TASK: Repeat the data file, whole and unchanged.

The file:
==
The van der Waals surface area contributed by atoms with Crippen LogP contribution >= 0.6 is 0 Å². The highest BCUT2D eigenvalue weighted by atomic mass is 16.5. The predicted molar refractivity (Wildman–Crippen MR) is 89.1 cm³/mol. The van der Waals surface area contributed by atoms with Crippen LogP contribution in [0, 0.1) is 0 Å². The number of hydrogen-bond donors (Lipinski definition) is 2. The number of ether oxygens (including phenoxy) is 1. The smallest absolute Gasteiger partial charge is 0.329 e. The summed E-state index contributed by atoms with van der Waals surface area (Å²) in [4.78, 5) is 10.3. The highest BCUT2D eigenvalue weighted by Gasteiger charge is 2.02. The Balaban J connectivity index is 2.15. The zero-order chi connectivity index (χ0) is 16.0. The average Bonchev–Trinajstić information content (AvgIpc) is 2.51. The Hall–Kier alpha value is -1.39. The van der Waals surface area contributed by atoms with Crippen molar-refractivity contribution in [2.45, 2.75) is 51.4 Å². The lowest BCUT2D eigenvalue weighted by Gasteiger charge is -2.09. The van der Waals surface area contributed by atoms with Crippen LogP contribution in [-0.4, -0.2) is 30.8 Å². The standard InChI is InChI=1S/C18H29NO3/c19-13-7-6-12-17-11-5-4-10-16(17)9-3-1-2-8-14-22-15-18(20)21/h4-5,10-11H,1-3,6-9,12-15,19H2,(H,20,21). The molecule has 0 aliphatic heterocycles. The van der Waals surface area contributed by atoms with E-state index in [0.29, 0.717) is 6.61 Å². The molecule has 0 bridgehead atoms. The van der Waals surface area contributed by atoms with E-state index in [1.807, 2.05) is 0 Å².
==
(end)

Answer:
The van der Waals surface area contributed by atoms with Crippen LogP contribution >= 0.6 is 0 Å². The highest BCUT2D eigenvalue weighted by atomic mass is 16.5. The predicted molar refractivity (Wildman–Crippen MR) is 89.1 cm³/mol. The van der Waals surface area contributed by atoms with Crippen LogP contribution in [0, 0.1) is 0 Å². The number of hydrogen-bond donors (Lipinski definition) is 2. The number of ether oxygens (including phenoxy) is 1. The smallest absolute Gasteiger partial charge is 0.329 e. The summed E-state index contributed by atoms with van der Waals surface area (Å²) in [4.78, 5) is 10.3. The highest BCUT2D eigenvalue weighted by Gasteiger charge is 2.02. The Balaban J connectivity index is 2.15. The zero-order chi connectivity index (χ0) is 16.0. The average Bonchev–Trinajstić information content (AvgIpc) is 2.51. The Hall–Kier alpha value is -1.39. The van der Waals surface area contributed by atoms with Crippen molar-refractivity contribution in [2.45, 2.75) is 51.4 Å². The lowest BCUT2D eigenvalue weighted by Gasteiger charge is -2.09. The van der Waals surface area contributed by atoms with Crippen LogP contribution in [-0.4, -0.2) is 30.8 Å². The standard InChI is InChI=1S/C18H29NO3/c19-13-7-6-12-17-11-5-4-10-16(17)9-3-1-2-8-14-22-15-18(20)21/h4-5,10-11H,1-3,6-9,12-15,19H2,(H,20,21). The molecule has 0 aliphatic heterocycles. The van der Waals surface area contributed by atoms with E-state index in [0.29, 0.717) is 6.61 Å². The molecule has 0 bridgehead atoms. The van der Waals surface area contributed by atoms with E-state index in [1.807, 2.05) is 0 Å².